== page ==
Doctoral supervision at Johannes Gutenberg University in Mainz

Duration: April 2007 - April 2009

Project background

The supervision of doctoral candidates is often discussed in Germany but little research has been carried out in this area. It is also accorded a central role in terms of higher education institute politics. Supervision by one individual, normally the Ph.D. adviser, is compared with supervision by several academics within a structured doctorate program. There is a lack of any wide empirical basis for questions dealing with supervision. German studies to date have mainly been purely descriptive and primarily handle the subject as a sub-aspect within more comprehensive questions about doctorates in general, or they are restricted to selected departments.

Aim of the project

The Center for Quality Assurance and Development of Mainz University took this as an opportunity to initiate a research project which aims to address the issue of "supervision", and to compile interdisciplinary data.

The project should contribute towards delivering results about the nature, main focus and assessment of doctoral supervision at Johannes Gutenberg University. The key focus is on the doctoral candidate's explanation of their level of satisfaction with their supervision. Existing German surveys indicate that up to two thirds of doctoral candidates are satisfied with the level of supervision they received, even though deficits were noted in the assessment of specific areas of supervision. This raises the question of which factors give rise to the satisfaction (or dissatisfaction) of doctoral candidates.

The results from the job satisfaction research and studies into action-orientation, which have an effect upon the supervisory situation, give rise to the assumption that satisfaction can - but does not have to be - a consequence of the actual supervision. It can also arise from adaptations and re-interpretation processes. A further explanatory approach presumes that the degree of consensus, or the fit between the expectations and attitudes of the doctoral candidate and the supervisor, may give rise to a different feeling of satisfaction under the same level of supervision.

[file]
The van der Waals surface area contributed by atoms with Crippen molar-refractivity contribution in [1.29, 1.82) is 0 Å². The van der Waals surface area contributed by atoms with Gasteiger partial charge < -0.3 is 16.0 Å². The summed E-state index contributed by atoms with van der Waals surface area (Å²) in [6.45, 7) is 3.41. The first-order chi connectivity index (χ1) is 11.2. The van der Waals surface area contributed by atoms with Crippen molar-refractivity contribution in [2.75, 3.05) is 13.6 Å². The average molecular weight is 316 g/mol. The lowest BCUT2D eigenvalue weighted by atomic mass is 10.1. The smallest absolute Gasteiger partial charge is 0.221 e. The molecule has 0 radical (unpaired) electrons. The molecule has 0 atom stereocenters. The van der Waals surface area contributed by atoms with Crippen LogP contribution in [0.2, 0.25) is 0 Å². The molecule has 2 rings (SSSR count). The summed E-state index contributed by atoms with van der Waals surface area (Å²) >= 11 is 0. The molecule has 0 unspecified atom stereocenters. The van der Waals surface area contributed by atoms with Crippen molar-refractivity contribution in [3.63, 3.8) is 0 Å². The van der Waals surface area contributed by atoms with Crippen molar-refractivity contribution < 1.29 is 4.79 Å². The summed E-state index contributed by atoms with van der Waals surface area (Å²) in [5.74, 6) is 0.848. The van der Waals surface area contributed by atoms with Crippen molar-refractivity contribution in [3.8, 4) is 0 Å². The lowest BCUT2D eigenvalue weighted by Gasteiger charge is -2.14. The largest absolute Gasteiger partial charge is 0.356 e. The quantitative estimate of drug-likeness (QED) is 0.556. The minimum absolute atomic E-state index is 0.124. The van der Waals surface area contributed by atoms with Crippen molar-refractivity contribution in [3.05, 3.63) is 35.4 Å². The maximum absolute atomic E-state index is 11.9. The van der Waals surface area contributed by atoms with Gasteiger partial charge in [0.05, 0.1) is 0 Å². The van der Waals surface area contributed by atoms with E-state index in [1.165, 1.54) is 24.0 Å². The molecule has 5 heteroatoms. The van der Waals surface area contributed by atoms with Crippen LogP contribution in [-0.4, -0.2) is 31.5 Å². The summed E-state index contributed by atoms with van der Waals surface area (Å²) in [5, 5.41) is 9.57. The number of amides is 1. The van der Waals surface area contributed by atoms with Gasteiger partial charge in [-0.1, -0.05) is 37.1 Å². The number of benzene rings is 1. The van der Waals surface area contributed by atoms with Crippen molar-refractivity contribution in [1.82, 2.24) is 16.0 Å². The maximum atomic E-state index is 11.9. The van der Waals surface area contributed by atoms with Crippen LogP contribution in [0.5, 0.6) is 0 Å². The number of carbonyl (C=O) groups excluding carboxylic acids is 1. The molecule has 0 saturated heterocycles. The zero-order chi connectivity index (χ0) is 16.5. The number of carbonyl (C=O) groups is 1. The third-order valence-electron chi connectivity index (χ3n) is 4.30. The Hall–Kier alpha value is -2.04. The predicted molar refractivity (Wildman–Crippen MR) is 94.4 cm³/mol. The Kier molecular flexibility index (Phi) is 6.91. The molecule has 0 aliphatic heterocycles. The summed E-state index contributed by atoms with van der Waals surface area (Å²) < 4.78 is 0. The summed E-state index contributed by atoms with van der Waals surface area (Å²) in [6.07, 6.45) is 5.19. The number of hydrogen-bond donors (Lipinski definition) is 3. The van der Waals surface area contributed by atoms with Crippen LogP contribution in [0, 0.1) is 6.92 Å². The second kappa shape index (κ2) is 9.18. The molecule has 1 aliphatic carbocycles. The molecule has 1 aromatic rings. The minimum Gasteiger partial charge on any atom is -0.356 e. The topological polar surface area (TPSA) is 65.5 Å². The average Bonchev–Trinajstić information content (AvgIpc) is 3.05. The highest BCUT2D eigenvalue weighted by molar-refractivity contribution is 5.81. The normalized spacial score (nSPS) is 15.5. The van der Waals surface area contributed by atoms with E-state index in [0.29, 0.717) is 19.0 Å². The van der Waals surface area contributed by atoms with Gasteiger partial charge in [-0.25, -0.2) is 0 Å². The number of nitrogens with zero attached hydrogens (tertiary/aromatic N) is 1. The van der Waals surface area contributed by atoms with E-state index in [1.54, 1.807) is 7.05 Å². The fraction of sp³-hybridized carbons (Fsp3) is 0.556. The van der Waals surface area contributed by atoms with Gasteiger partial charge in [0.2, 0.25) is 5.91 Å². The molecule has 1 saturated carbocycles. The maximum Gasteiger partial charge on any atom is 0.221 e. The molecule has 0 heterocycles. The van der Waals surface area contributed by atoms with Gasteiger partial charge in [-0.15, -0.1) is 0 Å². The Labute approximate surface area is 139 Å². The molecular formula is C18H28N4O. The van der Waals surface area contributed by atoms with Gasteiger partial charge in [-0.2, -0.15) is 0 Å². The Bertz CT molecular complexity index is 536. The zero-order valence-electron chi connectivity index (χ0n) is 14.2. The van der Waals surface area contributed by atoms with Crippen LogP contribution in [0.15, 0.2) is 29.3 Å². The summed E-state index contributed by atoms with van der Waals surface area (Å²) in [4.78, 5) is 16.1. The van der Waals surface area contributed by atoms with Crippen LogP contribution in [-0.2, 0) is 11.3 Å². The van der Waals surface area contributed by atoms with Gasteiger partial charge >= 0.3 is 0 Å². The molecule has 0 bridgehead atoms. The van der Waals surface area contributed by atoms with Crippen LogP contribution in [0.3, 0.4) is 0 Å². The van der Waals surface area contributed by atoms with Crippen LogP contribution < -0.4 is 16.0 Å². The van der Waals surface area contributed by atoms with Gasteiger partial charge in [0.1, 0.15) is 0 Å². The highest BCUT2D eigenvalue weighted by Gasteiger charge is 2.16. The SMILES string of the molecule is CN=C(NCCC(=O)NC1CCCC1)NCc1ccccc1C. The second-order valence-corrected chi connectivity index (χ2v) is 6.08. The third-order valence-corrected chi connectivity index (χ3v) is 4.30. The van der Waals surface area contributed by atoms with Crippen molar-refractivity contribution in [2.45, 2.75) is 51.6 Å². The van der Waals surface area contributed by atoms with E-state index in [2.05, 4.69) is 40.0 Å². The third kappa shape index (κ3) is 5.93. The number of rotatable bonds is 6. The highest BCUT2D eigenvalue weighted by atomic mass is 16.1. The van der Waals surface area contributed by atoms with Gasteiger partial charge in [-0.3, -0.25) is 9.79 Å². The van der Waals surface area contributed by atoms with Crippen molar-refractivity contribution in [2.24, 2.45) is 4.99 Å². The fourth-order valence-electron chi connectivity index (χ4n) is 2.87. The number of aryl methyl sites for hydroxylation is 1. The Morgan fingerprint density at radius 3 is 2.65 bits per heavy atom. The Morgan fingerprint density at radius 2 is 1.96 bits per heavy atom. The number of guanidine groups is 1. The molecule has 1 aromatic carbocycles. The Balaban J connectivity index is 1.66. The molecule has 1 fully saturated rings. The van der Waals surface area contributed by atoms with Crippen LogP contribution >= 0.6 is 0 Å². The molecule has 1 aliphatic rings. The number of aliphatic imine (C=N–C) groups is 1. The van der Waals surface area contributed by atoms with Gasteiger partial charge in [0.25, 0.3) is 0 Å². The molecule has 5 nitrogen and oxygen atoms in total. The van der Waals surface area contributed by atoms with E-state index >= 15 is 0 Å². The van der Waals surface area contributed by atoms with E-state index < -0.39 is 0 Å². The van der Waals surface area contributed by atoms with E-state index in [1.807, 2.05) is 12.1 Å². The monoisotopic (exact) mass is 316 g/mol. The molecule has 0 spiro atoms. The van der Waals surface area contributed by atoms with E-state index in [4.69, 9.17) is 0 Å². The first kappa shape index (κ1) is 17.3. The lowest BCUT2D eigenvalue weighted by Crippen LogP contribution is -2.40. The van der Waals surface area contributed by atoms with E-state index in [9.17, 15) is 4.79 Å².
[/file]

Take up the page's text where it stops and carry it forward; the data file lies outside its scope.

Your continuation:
Methodical approach

All of the professors and doctoral candidates at Mainz University were surveyed. The data was obtained in two phases. During the first phase, information about supervision is compiled via a standardized questionnaire. In the second phase, additional specific supervisory dyads are surveyed by means of semi-standardized interviews. Under the selected approach, the supervisor group and the doctoral candidate group can be analyzed independently, and both groups can then be compared with one another with regard to their expectations, role concepts and attitudes. Furthermore, the interviews of specific supervisory dyads enable the analytical findings to be examined at aggregate level in specific supervisory relationships.

Status: Interview analysis: August 2009